by Eda Gorbis, PhD, LMFT

Body Dysphoric Disorder (BDD) is described as the disease of “self- perceived ugliness” or “self-imagined ugliness.” It is also seen as a distressing preoccupation with one or more physical non-existence “defects.” In the DSM-5, BDD is classified under Obsessive Compulsive and Related Disorders. Within the general population, 1%-2% have being diagnosed with BDD, which is nearly 5 million people in the United States alone. Additionally, about 70 % of cases indicate that the onset of BDD occurs before the age of 18. People with BDD obsess over the way they look and worry excessively about their appearance. Compulsions also manifest and typically people practice repetitive behaviors such as: skin picking, seeking medical procedures to correct flaws real or imagined, and excessive grooming 

Most BDD patients have difficulty coping with their belief driven fears and develop rituals and patterns such as: 

  • Mirror checking
  • Mirror avoidance
  • Masking & camouflaging the defect

BDD patients must realize that these compulsive behaviors not only fail to reduce their anxiety, but indeed cause and stimulate it. The greatest challenge is to learn to accept that the physical defect does not exist, or even if it does, to accept it without the all-consuming desire to change it.
The “Resizing” defect is not giving into the feeling that gives patients a wrong signal. It is deeply rooted self-esteem issues of body image that are present and work against the development of proper insight and correct perspective. By its nature, BDD is highly comorbid with other psychopathologies.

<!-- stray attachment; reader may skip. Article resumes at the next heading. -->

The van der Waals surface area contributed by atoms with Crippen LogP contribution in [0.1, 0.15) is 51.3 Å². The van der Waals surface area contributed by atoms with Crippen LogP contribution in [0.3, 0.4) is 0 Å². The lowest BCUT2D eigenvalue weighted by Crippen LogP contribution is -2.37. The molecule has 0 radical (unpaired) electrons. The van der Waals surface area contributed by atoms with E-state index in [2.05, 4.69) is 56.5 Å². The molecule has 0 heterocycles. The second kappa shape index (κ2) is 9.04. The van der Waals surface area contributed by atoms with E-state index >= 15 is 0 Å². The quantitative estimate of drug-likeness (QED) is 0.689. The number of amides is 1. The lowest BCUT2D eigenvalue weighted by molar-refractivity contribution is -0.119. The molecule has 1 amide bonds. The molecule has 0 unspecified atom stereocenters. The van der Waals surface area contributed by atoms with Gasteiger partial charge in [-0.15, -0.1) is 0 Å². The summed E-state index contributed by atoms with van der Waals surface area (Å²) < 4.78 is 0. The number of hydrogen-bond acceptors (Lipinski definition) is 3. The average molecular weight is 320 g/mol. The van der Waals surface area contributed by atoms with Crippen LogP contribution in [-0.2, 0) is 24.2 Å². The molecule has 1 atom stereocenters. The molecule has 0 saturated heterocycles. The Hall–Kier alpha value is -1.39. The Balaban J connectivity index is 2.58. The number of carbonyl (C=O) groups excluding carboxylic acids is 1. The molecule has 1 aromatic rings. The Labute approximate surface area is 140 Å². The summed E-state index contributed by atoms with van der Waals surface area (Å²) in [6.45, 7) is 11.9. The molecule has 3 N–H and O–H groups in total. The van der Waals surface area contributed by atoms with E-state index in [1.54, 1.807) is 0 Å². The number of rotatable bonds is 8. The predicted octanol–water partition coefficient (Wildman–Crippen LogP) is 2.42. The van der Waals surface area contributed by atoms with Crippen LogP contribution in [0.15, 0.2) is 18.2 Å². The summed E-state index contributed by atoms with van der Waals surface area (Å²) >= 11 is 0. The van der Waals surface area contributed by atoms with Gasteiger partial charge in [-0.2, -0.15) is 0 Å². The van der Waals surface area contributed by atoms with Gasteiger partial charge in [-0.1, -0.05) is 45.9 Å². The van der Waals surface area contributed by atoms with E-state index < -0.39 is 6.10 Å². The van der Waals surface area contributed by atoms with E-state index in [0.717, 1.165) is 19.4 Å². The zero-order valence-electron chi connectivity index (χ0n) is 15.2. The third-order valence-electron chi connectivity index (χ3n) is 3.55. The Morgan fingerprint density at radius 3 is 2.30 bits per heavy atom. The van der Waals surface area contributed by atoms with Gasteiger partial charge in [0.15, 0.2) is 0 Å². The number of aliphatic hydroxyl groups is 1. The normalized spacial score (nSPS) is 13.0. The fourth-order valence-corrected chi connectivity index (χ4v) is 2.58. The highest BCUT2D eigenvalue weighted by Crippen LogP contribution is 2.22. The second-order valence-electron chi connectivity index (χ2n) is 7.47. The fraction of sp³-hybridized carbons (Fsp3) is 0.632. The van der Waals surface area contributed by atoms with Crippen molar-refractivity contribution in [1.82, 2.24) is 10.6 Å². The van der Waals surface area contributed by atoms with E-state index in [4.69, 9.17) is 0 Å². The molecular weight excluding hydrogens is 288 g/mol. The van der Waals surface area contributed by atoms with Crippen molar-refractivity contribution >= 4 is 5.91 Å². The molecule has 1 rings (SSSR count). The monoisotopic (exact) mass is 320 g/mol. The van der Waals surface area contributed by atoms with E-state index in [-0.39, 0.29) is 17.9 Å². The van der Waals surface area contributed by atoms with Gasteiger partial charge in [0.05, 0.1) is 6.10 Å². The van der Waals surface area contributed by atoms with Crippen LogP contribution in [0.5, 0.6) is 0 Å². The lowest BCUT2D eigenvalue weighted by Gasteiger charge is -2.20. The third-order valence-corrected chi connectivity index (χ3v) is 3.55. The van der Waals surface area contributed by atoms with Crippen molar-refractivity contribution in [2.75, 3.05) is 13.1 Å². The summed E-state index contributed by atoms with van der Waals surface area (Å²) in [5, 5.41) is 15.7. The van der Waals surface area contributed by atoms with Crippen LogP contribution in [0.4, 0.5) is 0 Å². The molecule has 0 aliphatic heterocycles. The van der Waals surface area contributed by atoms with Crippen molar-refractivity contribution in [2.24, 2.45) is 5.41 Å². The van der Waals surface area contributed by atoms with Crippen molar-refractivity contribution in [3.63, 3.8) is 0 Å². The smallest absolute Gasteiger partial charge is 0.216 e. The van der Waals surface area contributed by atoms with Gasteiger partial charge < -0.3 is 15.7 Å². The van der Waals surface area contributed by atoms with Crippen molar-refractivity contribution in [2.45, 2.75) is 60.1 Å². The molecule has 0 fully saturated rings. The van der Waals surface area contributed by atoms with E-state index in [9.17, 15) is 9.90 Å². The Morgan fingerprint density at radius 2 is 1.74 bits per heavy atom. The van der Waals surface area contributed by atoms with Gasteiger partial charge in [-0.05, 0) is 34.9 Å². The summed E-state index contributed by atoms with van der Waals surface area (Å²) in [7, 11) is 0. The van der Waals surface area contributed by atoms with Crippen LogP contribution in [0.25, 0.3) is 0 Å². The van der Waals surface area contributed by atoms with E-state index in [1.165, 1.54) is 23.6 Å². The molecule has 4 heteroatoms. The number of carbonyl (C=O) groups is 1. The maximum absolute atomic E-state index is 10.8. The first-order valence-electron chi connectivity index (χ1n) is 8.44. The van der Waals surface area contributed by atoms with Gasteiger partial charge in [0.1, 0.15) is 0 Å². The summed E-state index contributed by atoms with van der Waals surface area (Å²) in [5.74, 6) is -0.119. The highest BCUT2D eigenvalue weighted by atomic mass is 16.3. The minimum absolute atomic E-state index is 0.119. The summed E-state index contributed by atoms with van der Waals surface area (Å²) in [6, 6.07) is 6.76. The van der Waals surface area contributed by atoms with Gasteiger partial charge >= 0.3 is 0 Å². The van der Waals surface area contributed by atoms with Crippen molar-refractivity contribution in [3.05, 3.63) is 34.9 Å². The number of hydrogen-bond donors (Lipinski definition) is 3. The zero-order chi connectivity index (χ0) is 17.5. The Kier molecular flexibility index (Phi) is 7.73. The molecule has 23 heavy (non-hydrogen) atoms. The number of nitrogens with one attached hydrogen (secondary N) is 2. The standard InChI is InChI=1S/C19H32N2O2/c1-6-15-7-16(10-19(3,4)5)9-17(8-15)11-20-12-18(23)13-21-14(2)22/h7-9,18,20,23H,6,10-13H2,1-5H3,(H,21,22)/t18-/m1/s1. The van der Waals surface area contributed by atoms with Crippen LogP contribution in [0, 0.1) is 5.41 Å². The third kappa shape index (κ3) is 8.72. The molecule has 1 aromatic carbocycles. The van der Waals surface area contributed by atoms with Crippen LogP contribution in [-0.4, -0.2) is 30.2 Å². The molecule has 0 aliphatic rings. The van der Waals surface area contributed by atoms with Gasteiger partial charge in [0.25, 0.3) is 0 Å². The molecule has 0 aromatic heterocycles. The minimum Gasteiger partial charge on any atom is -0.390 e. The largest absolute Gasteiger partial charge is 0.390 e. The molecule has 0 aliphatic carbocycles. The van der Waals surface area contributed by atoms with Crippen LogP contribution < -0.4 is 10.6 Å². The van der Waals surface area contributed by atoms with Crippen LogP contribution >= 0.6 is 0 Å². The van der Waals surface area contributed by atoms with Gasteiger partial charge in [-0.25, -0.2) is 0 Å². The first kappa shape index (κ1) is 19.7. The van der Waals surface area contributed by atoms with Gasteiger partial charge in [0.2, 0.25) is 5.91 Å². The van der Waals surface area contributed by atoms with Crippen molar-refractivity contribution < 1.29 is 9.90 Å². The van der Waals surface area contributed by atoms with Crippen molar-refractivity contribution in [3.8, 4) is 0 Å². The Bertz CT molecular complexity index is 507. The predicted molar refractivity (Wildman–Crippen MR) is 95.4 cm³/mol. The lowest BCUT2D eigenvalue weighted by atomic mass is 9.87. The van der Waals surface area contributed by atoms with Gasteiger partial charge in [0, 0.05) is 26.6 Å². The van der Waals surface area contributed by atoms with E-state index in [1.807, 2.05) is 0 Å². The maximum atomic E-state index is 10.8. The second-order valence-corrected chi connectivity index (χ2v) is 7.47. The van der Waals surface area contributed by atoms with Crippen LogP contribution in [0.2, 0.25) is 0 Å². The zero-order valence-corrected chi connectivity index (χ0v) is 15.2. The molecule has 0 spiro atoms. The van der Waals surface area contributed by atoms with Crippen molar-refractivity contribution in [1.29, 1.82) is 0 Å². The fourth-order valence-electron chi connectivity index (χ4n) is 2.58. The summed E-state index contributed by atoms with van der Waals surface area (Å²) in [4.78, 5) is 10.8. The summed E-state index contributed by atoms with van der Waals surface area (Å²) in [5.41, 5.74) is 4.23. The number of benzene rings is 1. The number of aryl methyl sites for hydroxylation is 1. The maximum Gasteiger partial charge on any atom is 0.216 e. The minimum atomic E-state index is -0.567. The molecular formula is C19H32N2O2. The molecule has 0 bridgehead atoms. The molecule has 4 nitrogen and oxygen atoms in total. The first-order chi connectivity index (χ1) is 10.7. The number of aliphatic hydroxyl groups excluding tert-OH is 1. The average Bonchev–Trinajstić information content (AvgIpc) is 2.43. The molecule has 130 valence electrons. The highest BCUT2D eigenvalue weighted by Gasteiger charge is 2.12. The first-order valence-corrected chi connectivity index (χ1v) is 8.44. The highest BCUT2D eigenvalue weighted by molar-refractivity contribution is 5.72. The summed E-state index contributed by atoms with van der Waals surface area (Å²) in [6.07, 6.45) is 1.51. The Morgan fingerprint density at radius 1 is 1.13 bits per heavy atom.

How does Quarantine Effect Someone with BDD?

COVID-19 has brought many restrictions, and one of them has been to stay at home and self-quarantine. When being reframed at home, stress and anxiety worsens especially with BDD. The stress of not being able to work and the anxiety of not knowing what might happen in the future increases significantly. When self-isolated, as a BDD individual, one might have trouble controlling other comorbid disorders such as eating disorders, OCD, and depression. Someone with BDD and depression might have the tendency to commit suicide because of the feeling of hopelessness and worthlessness during this pandemic. The pandemic might bring thoughts of not being needed or feeling not important since socializing has been restricted. In addition struggling with BDD might increase the rituals of obsessions, compulsions, and self-criticism. Another possibility is that the use of substances might significantly increase due to anger that turns into rage, depression, and obsession. The increase of alcohol consumption or drug use might ultimately lead a BDD client to contemplate suicide or even take their own life.

However, during the pandemic, when many doctor offices are temporarily closed, that does restrict BDD individuals from undergoing medical procedures. This is beneficial because it might temporarily increase the improvement of BDD symptoms such as decreasing addiction of plastic surgeries, compulsions, and other medical interventions they might seek. 

BDD Treatment Challenges